Protect the Grand Canyon from New Uranium Mining

Protect the Grand Canyon from New Uranium Mining

Oppose H.R. 3155, the "Northern Arizona Mining Continuity Act of 2011"

In October of 2011, the Obama administration announced its support for a long-term ban on new mining claims on roughly 1 million acres of national forest and other public land around Grand Canyon National Park. The move, following more than two years of study, came after Interior Secretary Ken Salazar issued a temporary halt to claimstaking in response to the skyrocketing number of new claims, mostly for uranium, around the park. The administration's decision would apply a 20-year moratorium under the Federal Land Policy and Management Act, an authority that has been used to protect other places from new mining claims, including Yellowstone National Park and Oregon's Coos Bay.

Unfortunately, H.R. 3155 would bypass this process and ensure that every one of this million acres around the Grand Canyon remains open to new uranium mining.

The one great sight which every American should see.President Theodore Roosevelt

Current Mining and Claims Not Affected

The Obama administration's action to protect the Grand Canyon applies only to future claims; current mining and existing valid claims are not affected. In fact, several uranium mines are operating now, and the Interior Department predicts that another seven may be developed, even with the administration's moratorium. Without the 20-year “withdrawal,” however, at least 30 mines and more than 725 exploration projects are predicted, potentially transforming an irreplaceable natural treasure into an industrialized mining region.

Research Points to Potential Contamination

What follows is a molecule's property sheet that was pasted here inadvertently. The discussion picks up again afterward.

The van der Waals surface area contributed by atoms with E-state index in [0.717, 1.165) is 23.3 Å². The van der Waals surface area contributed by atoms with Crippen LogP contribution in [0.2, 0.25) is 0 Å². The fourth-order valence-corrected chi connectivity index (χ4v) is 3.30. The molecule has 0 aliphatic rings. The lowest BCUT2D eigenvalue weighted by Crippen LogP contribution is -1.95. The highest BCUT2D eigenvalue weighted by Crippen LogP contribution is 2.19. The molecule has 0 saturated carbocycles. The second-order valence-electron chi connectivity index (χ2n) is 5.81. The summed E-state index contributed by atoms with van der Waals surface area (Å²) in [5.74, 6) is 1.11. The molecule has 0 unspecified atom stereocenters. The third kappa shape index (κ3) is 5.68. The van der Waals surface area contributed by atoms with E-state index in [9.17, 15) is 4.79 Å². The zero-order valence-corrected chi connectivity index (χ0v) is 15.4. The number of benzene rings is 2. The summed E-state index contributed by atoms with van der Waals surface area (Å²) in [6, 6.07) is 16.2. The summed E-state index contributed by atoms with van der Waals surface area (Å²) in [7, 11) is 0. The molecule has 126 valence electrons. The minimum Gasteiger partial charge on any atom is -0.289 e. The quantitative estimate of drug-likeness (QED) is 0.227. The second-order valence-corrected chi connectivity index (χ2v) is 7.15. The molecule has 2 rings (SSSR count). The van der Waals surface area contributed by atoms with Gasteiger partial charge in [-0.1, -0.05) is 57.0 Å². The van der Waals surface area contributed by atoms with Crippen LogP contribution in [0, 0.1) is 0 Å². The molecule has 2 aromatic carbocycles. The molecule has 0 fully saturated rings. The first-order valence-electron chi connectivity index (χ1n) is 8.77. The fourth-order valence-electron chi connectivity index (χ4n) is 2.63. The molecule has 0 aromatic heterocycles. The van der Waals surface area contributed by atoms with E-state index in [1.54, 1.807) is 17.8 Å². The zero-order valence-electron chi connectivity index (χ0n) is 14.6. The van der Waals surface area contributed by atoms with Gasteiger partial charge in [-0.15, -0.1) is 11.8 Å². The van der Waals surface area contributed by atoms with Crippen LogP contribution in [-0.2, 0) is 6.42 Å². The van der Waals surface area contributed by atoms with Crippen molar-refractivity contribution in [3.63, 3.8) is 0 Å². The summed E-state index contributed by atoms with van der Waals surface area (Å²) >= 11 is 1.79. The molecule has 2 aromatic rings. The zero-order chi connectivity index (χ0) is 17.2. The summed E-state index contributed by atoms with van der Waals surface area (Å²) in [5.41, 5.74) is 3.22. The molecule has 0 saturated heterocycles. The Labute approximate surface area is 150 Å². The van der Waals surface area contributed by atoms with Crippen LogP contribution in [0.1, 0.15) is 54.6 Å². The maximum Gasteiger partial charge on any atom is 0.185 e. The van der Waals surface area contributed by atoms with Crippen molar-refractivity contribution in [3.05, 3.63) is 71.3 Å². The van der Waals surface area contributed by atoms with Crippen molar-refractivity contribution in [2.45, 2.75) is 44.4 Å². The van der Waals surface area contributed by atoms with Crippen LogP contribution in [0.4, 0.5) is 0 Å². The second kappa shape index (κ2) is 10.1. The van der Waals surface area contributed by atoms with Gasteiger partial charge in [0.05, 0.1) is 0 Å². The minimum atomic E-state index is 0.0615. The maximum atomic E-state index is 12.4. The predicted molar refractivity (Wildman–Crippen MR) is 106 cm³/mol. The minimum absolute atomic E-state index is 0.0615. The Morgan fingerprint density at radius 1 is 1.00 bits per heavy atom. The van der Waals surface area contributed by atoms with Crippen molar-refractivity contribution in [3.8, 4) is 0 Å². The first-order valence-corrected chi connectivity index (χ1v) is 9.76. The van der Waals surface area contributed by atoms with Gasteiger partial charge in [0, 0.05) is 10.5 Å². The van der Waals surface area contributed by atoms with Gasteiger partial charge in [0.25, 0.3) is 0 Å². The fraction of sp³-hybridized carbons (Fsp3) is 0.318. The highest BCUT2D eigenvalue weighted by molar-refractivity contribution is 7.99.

grand-canyonOver the past two years, the U.S. Geological Survey (USGS) carried out research and fieldwork in the area under consideration for mining. Although time limitations and weather constraints kept USGS from taking new surface-water samples, its analysis showed elevated radioactivity in numerous areas that had been mined. The agency concluded that a more thorough investigation was necessary and argued that the 20-year moratorium would offer needed time to ensure that the Colorado River and important groundwater supplies could be protected.

Hundreds of Claims are Associated with Foregn-Owned Companies

A report released in April by the Pew Environment Group, using Bureau of Land Management data, showed that claims around Grand Canyon National Park increased 2,000 percent between 2005 and 2010. Hundreds of these claims are controlled by foreign-owned companies, some with national backing—Russia's state atomic energy corporation, for example, and South Korea's state-owned utility.

Tourism Provides Significant and Long-Lasting Jobs and Revenue

Visitors to the Grand Canyon generate $687 million annually in revenue for the region and contribute to the creation of more than 12,000 full-time jobs, according to a 2005 Northern Arizona University study. The employment value of the park as a recreation magnet contrasts sharply with potential mining employment, which is likely to be modest and short-lived. According to industry-provided data compiled by the Interior Department, new mining operations are projected to employ only 75 people during a mine's estimated seven-year life.

National Leaders, Scholars and Scientists Support Ban

In June 2011, 50 statesmen, scholars and conservation leaders from around the country signed an open letter in The New York Times calling for a moratorium on new mining claims at the Grand Canyon. The list included Theodore Roosevelt IV, film director Ken Burns, historian Douglas Brinkley, World Bank science adviser Thomas Lovejoy, Phoenix Mayor Phil Gordon, Los Angeles Mayor Antonio Villaraigosa, leaders of the Navajo Nation and Hualapai Tribal Councils, as well as actors Edward Norton and Robert Redford.

Taxpayers' Losses Under 1872 Mining Law are Significant

The administration's action is necessary because the mining of gold, uranium and other hardrock minerals is still governed by a law signed by President Ulysses S. Grant in 1872. It gives mining companies “free and open access” to millions of acres of public land in the West and, according to the Congressional Budget Office, allows at least $1 billion in valuable metals to be taken from public land every year without taxpayer compensation. The Obama administration and members of Congress from both sides of the aisle have called for modernizing the law.

For more information, please contact:
Geoff Brown I 202-887-8806 I
Jane Danowitz I 202-552-2132 I